Sales of single-family homes, including co-ops, condominiums and townhouses, fell 3.5 percent to a seasonally adjusted annual rate of 4.67 million homes. Sales, however, were 21 percent higher than the 3.86 million unit pace of July one year earlier.
"Affordability conditions this year have been the most favorable on record dating back to 1970, but many buyers are being held back because banks are offering financing to only the most highly qualified borrowers," NAR Chief Economist Lawrence Yun said in a statement.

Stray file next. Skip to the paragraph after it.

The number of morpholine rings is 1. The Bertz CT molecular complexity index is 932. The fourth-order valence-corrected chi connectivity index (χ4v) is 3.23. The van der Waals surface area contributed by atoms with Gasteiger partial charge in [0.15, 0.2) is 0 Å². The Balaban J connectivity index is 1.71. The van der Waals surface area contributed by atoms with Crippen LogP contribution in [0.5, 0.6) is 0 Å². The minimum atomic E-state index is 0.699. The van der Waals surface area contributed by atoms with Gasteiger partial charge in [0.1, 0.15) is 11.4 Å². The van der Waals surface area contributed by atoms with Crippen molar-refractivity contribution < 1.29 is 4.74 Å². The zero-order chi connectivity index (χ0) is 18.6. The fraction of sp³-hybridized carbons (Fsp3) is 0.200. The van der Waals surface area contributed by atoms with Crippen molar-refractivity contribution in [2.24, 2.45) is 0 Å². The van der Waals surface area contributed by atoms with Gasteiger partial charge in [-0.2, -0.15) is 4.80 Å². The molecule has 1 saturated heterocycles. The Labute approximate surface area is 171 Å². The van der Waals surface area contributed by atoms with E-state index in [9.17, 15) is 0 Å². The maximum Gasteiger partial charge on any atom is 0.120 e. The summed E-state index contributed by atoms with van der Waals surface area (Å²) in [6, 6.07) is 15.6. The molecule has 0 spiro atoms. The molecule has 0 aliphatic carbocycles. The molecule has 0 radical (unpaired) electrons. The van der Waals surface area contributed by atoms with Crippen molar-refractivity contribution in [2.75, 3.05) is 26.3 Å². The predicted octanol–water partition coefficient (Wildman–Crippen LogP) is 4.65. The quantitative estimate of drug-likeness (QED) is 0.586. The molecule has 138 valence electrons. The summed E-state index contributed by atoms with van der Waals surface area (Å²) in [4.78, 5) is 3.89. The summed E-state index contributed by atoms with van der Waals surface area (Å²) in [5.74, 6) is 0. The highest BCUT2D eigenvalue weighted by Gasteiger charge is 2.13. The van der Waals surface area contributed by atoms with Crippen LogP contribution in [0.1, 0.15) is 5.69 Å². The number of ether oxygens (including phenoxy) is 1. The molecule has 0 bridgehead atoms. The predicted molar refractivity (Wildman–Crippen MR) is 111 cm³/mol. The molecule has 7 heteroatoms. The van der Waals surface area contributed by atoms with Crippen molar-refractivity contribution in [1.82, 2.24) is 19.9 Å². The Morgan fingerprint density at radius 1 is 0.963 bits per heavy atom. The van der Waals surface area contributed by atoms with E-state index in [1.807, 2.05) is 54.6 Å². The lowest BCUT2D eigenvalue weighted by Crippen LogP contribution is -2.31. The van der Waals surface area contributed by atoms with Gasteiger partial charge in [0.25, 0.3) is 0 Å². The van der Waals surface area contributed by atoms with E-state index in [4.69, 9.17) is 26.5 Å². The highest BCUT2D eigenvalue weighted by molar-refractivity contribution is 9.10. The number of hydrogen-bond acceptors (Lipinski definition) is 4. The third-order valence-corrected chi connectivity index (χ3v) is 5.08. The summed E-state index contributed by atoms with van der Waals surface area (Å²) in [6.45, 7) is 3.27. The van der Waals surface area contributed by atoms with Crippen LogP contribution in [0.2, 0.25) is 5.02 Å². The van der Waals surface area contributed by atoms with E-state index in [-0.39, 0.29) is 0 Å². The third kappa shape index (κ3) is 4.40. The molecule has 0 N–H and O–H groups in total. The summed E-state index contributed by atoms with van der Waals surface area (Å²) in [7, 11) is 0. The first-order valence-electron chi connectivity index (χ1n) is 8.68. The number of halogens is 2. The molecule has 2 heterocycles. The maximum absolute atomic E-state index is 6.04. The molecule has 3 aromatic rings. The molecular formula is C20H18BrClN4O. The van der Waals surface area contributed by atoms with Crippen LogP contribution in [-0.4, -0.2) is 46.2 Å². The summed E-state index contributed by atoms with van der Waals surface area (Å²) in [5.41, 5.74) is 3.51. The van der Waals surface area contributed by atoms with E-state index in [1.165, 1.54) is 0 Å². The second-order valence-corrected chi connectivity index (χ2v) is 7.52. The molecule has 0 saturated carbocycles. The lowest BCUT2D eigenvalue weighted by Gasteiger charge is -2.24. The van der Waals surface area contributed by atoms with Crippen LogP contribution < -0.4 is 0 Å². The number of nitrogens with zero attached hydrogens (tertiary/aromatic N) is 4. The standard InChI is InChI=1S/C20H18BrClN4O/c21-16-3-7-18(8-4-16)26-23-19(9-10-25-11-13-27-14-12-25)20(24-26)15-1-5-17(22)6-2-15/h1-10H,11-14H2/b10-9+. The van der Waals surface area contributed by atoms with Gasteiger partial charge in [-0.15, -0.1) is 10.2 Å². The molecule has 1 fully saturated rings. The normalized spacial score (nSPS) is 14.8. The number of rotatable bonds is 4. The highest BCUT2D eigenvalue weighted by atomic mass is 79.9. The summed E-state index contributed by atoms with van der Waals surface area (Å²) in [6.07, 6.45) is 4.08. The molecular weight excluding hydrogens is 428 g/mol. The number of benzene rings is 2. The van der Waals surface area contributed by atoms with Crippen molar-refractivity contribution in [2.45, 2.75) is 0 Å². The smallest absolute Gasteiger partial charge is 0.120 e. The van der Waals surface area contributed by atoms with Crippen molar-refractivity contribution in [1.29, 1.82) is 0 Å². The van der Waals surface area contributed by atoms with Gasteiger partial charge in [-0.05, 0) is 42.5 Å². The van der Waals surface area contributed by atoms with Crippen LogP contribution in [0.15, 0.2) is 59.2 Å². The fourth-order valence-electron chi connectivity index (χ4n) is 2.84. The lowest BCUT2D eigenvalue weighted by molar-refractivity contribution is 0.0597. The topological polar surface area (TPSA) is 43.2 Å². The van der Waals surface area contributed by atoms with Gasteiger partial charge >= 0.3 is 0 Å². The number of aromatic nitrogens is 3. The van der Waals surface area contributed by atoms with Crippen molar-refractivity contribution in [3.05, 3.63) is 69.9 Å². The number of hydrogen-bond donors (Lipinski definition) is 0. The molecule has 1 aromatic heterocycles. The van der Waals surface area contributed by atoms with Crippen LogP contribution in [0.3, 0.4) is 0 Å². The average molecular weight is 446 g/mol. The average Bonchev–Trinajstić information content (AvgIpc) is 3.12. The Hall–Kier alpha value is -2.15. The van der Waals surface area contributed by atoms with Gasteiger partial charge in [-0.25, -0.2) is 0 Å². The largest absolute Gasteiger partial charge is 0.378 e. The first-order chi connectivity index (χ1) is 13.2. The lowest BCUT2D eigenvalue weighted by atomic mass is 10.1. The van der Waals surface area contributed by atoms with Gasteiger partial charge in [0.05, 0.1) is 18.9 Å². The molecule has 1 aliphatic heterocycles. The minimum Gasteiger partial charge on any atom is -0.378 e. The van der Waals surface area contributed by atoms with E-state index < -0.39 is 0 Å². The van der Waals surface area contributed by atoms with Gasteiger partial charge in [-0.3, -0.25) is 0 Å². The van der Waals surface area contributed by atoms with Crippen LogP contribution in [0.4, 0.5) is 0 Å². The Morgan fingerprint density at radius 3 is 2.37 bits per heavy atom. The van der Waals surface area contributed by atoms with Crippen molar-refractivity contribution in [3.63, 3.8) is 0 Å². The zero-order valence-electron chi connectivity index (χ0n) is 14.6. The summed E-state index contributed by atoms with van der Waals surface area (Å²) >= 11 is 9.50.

Lenders are "ignoring a large share of otherwise creditworthy buyers," he said.
The national median price for existing homes was $174,000 compared with $184,300 in June -- a drop of 4.4 percent.
NAR said the housing inventory at the end of the month fell 1.7 percent to 3.65 million homes, a 9.4-month supply at the current pace of sales, up from a 9.2-month inventory in June.
Jessica Simpson shares three-way kiss with friends in photo
Senate Democrats to pull all-nighter on climate change